There is a lot of discussion happening right now in the United States around whether or not childcare is infrastructure as part of the Biden Child Care Plan. As you may or may not know, child care is being included in President Biden’s infrastructure plan which has left some people scratching their heads. When we think of infrastructure, usually we think of roads, bridges, transportation. But, just because we think of infrastructure as being those items specifically, does that mean it’s true? Should we, as a country, have been considering child care as infrastructure all along? We think yes.
Let’s start by defining the word infrastructure.
the basic physical and organizational structures and facilities needed for the operation of a society or enterprise.
In the past year of the Coronavirus pandemic, it has become clear that without appropriate child care being provided to working families, our society simply cannot operate. Women are leaving the workforce at staggering rates, companies are closing their doors because they can’t staff their open positions.
If a bridge or tunnel collapsed in your area, you would see a rush to fund the fixing of this issue because after all, that roadway is needed for people to get to work. It wouldn’t be a question that it was a problem to be addressed with public funds because it’s a public good and one that is necessary to ensure a steady economy. Approximately 76% of moms and 96% of dads with children under age 6 work full-time. Without adequate and affordable child care, we are already starting to see a large percentage of these employees leaving the workforce. So, if we see a bridge or road collapse as a detriment to our economy, shouldn’t child care be looked at through a similar lense as it pulls people out of the workforce? If we do not address this childcare crisis, rebuilding our local economies is impossible.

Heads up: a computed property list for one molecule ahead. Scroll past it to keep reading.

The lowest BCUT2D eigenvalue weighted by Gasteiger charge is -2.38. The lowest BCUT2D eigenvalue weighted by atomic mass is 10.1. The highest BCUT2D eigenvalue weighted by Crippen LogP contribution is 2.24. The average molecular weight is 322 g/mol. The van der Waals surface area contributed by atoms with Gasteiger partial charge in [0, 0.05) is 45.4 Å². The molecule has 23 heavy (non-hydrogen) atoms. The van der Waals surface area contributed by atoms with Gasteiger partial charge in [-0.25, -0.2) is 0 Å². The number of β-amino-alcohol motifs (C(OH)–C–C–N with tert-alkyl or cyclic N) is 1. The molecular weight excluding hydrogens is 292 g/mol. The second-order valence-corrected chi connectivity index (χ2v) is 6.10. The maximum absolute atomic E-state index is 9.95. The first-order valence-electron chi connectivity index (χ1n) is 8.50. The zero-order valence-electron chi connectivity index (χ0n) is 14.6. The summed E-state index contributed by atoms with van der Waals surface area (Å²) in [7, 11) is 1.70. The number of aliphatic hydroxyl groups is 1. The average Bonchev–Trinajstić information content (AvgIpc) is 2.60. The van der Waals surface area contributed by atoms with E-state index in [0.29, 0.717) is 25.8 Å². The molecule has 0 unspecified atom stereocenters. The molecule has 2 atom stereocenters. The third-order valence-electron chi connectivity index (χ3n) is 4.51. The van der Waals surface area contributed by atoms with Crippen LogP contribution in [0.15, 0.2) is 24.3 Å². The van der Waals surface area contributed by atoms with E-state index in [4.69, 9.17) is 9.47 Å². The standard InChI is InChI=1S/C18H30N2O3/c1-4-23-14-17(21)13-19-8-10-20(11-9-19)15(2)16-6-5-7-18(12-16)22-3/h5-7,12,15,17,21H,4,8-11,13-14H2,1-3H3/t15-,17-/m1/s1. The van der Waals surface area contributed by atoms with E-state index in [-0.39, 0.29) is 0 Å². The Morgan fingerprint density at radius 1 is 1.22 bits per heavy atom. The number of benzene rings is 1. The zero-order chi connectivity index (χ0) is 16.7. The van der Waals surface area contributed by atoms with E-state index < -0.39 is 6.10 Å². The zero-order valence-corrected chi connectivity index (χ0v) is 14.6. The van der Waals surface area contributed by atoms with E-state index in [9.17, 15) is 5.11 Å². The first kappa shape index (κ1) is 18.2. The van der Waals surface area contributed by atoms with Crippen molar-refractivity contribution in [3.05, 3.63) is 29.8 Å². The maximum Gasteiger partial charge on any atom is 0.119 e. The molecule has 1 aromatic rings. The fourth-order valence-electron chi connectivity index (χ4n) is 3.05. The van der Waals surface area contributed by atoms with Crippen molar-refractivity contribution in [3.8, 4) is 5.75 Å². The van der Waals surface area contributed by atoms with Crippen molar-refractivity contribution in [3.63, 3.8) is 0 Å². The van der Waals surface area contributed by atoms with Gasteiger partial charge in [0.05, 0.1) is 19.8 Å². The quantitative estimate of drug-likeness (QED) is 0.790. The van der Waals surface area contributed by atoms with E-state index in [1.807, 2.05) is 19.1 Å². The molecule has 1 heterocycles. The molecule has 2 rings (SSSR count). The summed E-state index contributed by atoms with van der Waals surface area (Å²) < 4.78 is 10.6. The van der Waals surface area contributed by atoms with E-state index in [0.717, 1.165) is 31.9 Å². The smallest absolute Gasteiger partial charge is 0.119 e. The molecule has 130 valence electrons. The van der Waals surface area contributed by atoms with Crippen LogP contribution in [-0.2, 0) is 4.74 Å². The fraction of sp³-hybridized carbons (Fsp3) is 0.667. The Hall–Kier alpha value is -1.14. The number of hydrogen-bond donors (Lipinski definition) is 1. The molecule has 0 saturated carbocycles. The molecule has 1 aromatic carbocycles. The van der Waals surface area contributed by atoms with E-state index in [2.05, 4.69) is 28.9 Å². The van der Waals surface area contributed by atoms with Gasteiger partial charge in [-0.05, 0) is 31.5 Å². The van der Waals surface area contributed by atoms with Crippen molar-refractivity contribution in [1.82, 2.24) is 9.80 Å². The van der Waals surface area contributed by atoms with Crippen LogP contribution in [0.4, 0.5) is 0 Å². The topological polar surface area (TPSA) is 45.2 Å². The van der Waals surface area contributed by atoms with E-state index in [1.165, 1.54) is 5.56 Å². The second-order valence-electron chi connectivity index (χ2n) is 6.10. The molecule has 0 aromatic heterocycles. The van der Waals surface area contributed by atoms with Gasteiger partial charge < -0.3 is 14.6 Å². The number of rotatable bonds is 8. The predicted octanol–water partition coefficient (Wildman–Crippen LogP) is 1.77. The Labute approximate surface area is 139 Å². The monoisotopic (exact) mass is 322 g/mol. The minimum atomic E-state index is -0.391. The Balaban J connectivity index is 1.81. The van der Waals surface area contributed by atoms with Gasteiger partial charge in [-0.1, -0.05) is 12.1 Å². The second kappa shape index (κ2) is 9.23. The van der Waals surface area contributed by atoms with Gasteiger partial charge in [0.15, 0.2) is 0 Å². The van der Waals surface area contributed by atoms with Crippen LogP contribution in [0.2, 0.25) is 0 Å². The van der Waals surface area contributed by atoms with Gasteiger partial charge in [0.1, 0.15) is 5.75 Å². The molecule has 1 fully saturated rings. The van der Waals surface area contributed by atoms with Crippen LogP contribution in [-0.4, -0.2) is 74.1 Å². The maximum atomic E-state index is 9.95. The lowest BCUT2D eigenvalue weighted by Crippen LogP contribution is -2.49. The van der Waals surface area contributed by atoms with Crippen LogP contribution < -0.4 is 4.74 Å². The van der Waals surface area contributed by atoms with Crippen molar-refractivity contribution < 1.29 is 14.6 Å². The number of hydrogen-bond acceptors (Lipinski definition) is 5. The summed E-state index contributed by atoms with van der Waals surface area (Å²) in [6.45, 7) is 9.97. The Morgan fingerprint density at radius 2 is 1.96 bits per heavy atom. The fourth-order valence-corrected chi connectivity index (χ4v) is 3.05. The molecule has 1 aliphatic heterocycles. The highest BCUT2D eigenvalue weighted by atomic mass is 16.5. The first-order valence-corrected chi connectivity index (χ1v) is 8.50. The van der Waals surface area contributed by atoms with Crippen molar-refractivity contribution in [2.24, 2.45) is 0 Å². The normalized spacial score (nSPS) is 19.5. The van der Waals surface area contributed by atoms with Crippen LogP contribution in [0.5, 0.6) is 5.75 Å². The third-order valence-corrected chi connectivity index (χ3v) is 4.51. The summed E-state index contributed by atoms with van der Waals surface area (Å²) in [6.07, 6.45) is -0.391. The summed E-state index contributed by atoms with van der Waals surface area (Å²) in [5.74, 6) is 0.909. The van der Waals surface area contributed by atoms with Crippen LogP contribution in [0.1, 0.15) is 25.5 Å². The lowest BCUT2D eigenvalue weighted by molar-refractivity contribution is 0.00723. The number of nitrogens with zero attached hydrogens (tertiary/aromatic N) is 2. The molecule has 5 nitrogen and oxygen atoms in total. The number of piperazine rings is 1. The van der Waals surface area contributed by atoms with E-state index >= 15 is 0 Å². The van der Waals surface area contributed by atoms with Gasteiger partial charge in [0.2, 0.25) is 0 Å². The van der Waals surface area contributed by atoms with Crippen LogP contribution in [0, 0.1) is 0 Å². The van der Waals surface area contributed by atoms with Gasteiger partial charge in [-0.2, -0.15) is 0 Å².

Prior to the pandemic, the rising costs of child care was already affecting the US workforce with families having to make difficult decisions. In 2016 alone, an estimated 2 million parents reduced work due to childcare issues. In 2021, a study was released that showed a large dip in national birth rates. Why? Many families of child bearing years stated that the cost of childcare, was a large deciding factor in their decision to not have children or to not have more children than they currently have. Many are deciding that it’s just not financially feasible for them to do. Without a robust population, we can’t guarantee a solid workforce or tax base.
Also, the argument could be made that even if we were to consider that child care in itself was not infrastructure, it is a necessary support system of infrastructure without which, infrastructure would potentially crumble. Without providing parents and employees with the opportunity to focus on work, the economy simply cannot run at full capacity. The Biden child care plan offers a solution for those struggling and puts us one step closer to many other developed countries in supporting working families.
As a parent myself, I fully understand the struggles of paying for child care and trying to shift your entire budget. With another child on the way, we will pay over $2000 per month for full-time daycare which for most is simply unattainable. Now some may say, “well if you can’t afford it, then don’t have kids.” But, honestly, is it really ridiculous to have a simple nuclear family of two parents and 2 children? Isn’t that the American dream. A nice house in the suburbs, 2.3 kids, and a dog? Why should the cost of childcare be a deterrent to having a small, beautiful family?
So, it is clear that while it may not be the most widely used or throughout definition, child care is a crucial component of the US economy and should be considered infrastructure.
To learn more about how Flexable is supporting working families, visit our “Flexibility is the Future of Work” page. For more information on the facts about the American Families Plan, visit their website.